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Tinnitus Awareness Week - 5th February to 11th February

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Tinnitus Awareness Week - 5th February to 11th February

Tinnitus Awareness Week is an annual event aimed at bringing awareness to a condition that affects millions of individuals globally. Every year healthcare professionals, organisations and individuals come together to provide information and promote strategies on how to manage and live with the condition.

What is tinnitus?

Tinnitus is often described as the perception of noise or ringing in the ears without any external source. In simple terms picture yourself alone in a room making no noise, however, the person hears noise such as ringing, hissing, or buzzing sounds. Different individuals can experience tinnitus in diverse ways meaning that one individual may experience tinnitus constantly whereas the next person could only experience tinnitus intermittently.  

It is estimated that 7.6 million people within the UK experience the affects of Tinnitus, with 1.7 million individuals experiencing severe tinnitus on a daily basis. Even though tinnitus is more common in individuals over the age of 65, it can still affect people of all ages.

Causes of tinnitus

Causes of tinnitus can vary but some examples include exposure to loud noises, age related hearing loss, Meniere’s disease, and traumatic injuries. One of the most frequent types of tinnitus stems from exposure to prolonged sounds, which can include places such as your workplace, sporting events or concerts and even service within armed forces.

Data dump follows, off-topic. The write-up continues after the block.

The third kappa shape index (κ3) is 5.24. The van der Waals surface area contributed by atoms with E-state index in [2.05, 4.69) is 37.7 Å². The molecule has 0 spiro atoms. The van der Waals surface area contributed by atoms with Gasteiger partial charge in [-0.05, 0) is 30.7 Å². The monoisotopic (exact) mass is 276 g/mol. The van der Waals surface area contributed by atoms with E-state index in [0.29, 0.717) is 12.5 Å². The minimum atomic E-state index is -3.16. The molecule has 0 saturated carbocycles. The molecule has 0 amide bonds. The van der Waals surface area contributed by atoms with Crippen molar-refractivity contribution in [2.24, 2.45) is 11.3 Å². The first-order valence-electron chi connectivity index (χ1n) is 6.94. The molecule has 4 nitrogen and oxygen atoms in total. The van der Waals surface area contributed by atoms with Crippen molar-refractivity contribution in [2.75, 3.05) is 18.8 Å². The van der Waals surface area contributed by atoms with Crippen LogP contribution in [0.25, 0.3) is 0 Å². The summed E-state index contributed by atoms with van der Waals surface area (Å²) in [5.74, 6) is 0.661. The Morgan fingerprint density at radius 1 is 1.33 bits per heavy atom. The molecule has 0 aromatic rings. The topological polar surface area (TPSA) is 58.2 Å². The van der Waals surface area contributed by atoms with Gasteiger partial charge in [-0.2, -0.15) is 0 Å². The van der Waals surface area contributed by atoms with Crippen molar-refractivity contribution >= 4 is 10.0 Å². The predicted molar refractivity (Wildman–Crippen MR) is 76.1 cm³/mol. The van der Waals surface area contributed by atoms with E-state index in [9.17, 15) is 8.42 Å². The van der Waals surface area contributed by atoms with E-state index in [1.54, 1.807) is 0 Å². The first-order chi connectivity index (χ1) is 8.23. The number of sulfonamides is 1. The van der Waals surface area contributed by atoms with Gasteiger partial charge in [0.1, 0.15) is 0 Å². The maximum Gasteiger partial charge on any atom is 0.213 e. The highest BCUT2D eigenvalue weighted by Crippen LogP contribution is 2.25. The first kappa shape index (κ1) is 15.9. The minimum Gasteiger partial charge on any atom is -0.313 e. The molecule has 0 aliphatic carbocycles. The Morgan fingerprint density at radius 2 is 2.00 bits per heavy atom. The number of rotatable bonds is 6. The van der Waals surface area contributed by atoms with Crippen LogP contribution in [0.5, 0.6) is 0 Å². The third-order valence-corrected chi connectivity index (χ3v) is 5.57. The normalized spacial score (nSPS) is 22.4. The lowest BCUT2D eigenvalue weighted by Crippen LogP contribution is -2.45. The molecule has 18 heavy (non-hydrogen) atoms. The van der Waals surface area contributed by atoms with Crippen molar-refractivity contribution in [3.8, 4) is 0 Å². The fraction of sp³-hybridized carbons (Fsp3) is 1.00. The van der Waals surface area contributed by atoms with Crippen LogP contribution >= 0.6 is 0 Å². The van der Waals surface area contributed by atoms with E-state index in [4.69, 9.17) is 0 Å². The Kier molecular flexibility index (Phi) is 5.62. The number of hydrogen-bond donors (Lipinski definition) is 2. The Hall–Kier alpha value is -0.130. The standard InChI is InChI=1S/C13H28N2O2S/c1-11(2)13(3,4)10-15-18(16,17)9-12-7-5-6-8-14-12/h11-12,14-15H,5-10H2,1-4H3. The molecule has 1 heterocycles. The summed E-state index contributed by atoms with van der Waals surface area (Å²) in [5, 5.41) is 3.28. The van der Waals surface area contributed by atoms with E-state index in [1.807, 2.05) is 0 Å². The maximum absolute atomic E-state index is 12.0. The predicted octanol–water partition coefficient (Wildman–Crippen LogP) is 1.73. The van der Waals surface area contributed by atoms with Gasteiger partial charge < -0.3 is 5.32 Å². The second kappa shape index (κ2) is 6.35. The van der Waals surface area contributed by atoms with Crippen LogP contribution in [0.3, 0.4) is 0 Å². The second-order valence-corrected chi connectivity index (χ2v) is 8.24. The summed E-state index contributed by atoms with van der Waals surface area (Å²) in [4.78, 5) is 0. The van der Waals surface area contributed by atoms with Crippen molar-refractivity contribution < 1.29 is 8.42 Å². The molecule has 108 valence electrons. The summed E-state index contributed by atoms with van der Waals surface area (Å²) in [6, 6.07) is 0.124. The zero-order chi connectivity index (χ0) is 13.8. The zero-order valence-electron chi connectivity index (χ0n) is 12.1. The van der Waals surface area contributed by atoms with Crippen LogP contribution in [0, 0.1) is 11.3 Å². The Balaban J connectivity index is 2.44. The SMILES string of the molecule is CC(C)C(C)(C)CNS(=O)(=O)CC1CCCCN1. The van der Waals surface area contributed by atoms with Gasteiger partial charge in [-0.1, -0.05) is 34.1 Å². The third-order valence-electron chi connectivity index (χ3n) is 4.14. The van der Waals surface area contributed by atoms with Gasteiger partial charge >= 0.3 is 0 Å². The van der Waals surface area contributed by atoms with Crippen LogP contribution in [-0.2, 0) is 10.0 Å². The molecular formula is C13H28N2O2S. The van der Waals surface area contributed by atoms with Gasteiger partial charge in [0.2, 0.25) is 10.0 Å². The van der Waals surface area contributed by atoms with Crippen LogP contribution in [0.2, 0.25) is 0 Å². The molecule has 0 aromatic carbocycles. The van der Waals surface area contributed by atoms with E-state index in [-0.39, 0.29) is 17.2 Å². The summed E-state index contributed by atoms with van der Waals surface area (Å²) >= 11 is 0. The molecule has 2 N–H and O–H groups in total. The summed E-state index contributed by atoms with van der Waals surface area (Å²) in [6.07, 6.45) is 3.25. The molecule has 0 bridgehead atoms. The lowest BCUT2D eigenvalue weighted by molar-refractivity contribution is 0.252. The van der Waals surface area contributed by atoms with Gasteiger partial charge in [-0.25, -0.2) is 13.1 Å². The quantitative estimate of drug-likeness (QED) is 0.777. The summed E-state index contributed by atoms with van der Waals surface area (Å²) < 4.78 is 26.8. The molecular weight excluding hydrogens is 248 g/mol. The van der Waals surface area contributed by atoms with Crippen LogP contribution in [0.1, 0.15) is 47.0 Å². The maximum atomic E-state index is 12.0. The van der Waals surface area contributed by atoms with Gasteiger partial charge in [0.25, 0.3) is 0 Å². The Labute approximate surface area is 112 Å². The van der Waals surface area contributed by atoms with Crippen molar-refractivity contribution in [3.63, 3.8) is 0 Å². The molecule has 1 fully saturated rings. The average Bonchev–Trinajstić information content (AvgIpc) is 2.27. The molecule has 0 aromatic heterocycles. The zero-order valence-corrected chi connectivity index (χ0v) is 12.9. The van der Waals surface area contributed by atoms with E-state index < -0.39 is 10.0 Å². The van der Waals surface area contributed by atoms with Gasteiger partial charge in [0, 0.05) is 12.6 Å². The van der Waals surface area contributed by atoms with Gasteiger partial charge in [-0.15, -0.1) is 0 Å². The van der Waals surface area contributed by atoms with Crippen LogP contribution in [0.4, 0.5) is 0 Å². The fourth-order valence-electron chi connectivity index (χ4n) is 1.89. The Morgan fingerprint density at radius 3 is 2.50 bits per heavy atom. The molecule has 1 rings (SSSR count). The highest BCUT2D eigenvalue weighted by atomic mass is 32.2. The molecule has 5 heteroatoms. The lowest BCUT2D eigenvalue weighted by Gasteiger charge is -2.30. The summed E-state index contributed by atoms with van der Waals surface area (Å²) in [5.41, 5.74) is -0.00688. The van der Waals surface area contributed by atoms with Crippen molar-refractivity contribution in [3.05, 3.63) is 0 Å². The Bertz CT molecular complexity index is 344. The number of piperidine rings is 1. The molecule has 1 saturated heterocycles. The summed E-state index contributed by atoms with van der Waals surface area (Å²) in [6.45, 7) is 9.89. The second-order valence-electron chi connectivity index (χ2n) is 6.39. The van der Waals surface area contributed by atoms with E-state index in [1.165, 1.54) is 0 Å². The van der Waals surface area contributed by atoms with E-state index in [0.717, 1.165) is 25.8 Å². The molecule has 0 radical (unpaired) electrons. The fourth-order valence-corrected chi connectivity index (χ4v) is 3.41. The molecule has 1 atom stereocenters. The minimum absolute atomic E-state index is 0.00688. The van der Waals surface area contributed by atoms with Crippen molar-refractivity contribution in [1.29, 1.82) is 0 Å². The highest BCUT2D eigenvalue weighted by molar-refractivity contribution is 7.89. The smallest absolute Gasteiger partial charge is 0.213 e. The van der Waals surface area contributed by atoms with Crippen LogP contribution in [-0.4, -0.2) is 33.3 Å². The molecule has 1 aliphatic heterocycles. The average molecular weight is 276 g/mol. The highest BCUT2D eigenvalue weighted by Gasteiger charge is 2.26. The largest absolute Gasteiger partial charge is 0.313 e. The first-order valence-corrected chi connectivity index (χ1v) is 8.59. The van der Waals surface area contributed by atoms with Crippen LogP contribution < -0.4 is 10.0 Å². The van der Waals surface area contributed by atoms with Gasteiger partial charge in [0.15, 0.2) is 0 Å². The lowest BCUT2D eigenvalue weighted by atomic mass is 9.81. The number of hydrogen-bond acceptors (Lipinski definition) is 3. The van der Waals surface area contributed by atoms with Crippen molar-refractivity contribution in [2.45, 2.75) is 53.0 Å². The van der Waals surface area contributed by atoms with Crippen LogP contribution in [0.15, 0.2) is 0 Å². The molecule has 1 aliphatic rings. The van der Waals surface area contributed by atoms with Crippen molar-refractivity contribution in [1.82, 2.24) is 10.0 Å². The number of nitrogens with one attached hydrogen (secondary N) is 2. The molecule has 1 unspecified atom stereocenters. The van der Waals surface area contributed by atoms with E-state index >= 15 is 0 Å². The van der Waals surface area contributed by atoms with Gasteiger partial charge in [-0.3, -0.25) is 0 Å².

Although tinnitus is not curable, this does not mean that you are unable to reduce the symptoms you may experience. A common treatment is the use of sound therapy devices, which include hearing aids to reduce the awareness of tinnitus. Cognitive behavioural therapy is also available to try and reduce the negative impact tinnitus may have upon an individual’s life.

Is tinnitus preventable?

It is cautionary to note that you can try and prevent tinnitus with the below methods, however it is not always possible to prevent tinnitus.

It is documented that protecting your ears from prolonged exposure to loud noises can avoid developing tinnitus. This includes listening to music at a high volume which can also cause long term damage. It has been estimated that 24% of 12–34-year olds listen to music regularly on an unsafe level.

The recommended level of exposure to noise should not exceed 85 decibels.

Should you see a medical professional?

It is advised and recommended that if you are continuously and regularly experiencing ringing within your ears to seek advice from a medical professional. If required, your GP can refer you to a specialist for further treatment and tests.

Personal injury

Here at Stephensons our personal injury team have experience with dealing with tinnitus claims involving individuals who have been exposed to excessive noise in the workplace without adequate measures in place, traumatic injuries sustained during car accidents and injuries sustained while being an active member of the armed forces.

If you feel you have been exposed to excessive noise and have now developed hearing loss, deafness or tinnitus as a direct result or you feel that your employer has failed to implement the appropriate safety procedures to reduce the noise you are exposed to, contact us on 0161 696 6235 for advice. If you find talking on a telephone difficult then please contact us by using our online enquiry form.

By Joseph Carney, graduate paralegal